The price is right, or is it? When times are hard, prices come down: the logic seems inescapable. And yet software suppliers seem to have spent much of 2008 trying to buck the markets, with a string of major players including SAP, Oracle, IBM and Citrix Systems raising the price of some, or all, of their offerings.
The price hikes look completely at odds with the objectives of CIOs who are under pressure from their CEOs and CFOs to cut expenditure and postpone new projects. In many cases IT departments still have no agreed budget for 2009, but must prepare individual business cases to justify each and every outlay.
The round of rises began in June 2008 when SAP announced that the company would increase its annual maintenance fee from 17 per cent of licence fees to 22 per cent - nearly a third higher - from January 2009. The price increase would be phased in over four years. In exchange, customers were promised an enhanced service including 24-hour support and help with problems involving third-party software.
The same month, Oracle increased prices on a swathe of products in the US. Among the biggest increases were an 18.75 per cent rise in the cost of Oracle Database Enterprise Edition and an 18.75 per cent leap on Oracle's Express Server.
Not to be outdone, IBM notified users of five per cent price rises for a number of its Tivoli and WebSphere products for the System Z mainframe, which were due to take effect in January. By September, server-based computing software company Citrix had padded its price list by an overall 10 per cent to counter, the company said, the increased cost of doing business around the world.
Some prices have been adjusted but is this a case of market power cynically trumping economic imperatives or is there more going on than meets the eye?
Returns on investment
One of the drivers for price hikes by software majors, they claim, has been a desire to recoup heavy investments in new technologies such as service-oriented architecture tools and in enabling customers to access their products as hosted services.
SAP even recently rejigged its software offering under the slogan ‘Best Run Now' to concentrate on those applications, such as risk management, inventory and business intelligence, deemed most likely to help customers in difficult circumstances. But if the rises were an example of market power, it may well be that the high-water mark has already been passed.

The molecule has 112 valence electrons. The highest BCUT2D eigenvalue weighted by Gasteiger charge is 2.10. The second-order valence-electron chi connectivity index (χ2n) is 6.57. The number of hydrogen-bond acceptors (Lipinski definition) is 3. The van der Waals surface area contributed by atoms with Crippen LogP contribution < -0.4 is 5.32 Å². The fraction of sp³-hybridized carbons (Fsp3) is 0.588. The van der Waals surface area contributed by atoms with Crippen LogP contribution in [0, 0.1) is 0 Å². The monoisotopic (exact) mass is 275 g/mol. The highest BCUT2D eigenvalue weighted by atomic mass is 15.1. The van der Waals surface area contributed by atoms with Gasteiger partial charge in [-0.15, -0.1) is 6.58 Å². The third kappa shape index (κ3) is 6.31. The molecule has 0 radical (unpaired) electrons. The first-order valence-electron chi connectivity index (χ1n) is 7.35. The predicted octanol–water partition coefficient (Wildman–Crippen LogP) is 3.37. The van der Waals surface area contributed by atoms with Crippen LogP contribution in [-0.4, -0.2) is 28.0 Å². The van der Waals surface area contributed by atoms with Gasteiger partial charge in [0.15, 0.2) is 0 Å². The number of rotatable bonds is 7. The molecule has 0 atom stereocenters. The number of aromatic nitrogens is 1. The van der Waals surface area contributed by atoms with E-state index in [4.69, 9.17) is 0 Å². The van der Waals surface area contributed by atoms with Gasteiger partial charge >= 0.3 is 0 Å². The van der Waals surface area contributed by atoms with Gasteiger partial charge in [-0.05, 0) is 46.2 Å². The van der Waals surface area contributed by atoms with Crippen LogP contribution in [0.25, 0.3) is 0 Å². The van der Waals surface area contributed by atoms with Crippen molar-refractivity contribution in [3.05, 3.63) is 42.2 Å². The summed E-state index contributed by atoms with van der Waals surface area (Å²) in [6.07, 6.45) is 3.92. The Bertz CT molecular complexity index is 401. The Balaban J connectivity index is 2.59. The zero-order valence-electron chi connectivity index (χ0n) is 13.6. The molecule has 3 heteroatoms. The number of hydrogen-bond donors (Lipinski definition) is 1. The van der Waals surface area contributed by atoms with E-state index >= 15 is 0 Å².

"For those increases that are related to upfront purchase prices (of software), most had occurred prior to September 2008," is how Ray Wang, vice president for enterprise applications and strategies at Forrester Research sees it.
"At that point in time, market power had a slight upper hand. Many users faced tougher negotiations. However, since the worsening and continued downturn, we do not see the price increases holding when compared to street pricing. In fact, pricing has fallen for many vendors."
UK users have had an additional cross to bear: the cost of sterling's weakness on world currency markets. At its peak, the pound was worth around $2, but by late autumn the rate of around $1.50 to the pound represented a 25 per cent increase in the price of software from the US.
"I am not aware of any good bargains," says Alan Brown, business strategy director of value added reseller Panacea Services, which specialises in supplying City of London firms. "I have seen pricing going up because of the dollar. Even if software vendors wanted to bring prices down they can't. And it's going to get a lot tougher in the new year."
The recent behaviour of virtualisation software supplier VMware is typical of the confusion over prices in the more specialised software markets. The US-based developer put prices to its UK resellers up by a full 10 per cent in September, only to reduce them by the same amount a month later.
The effect was dramatic. "They slashed prices to stay competitive," comments Brown. "But that only negated the fluctuations in currency rates." Panacea Services has seen customers pull out of projects, rather than pay the higher price.
One unfortunate effect of currency pressures is that suppliers' quotes are very short lived, with some being valid for as little as 14 days. Nick Garlick, managing director of security and virtualisation firm Nebulas Solutions, says this makes it very difficult for users to plan and budget for next year.